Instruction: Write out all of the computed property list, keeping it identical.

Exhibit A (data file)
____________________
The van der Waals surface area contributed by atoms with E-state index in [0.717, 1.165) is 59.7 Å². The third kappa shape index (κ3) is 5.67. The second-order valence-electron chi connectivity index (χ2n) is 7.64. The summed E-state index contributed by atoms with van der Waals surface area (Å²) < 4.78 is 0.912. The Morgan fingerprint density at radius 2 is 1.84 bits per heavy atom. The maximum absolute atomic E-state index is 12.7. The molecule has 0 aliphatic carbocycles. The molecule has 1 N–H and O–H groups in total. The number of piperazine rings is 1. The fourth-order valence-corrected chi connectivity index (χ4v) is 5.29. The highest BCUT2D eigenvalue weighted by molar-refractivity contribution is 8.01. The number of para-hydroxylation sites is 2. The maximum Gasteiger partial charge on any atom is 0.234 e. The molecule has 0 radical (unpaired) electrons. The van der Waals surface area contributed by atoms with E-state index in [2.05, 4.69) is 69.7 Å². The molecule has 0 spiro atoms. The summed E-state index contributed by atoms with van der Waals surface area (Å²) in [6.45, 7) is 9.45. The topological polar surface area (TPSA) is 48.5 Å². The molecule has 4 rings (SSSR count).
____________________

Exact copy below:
The van der Waals surface area contributed by atoms with E-state index in [0.717, 1.165) is 59.7 Å². The third kappa shape index (κ3) is 5.67. The second-order valence-electron chi connectivity index (χ2n) is 7.64. The summed E-state index contributed by atoms with van der Waals surface area (Å²) < 4.78 is 0.912. The Morgan fingerprint density at radius 2 is 1.84 bits per heavy atom. The maximum absolute atomic E-state index is 12.7. The molecule has 0 aliphatic carbocycles. The molecule has 1 N–H and O–H groups in total. The number of piperazine rings is 1. The fourth-order valence-corrected chi connectivity index (χ4v) is 5.29. The highest BCUT2D eigenvalue weighted by molar-refractivity contribution is 8.01. The number of para-hydroxylation sites is 2. The maximum Gasteiger partial charge on any atom is 0.234 e. The molecule has 0 radical (unpaired) electrons. The van der Waals surface area contributed by atoms with E-state index in [2.05, 4.69) is 69.7 Å². The molecule has 0 spiro atoms. The summed E-state index contributed by atoms with van der Waals surface area (Å²) in [6.45, 7) is 9.45. The topological polar surface area (TPSA) is 48.5 Å². The molecule has 4 rings (SSSR count).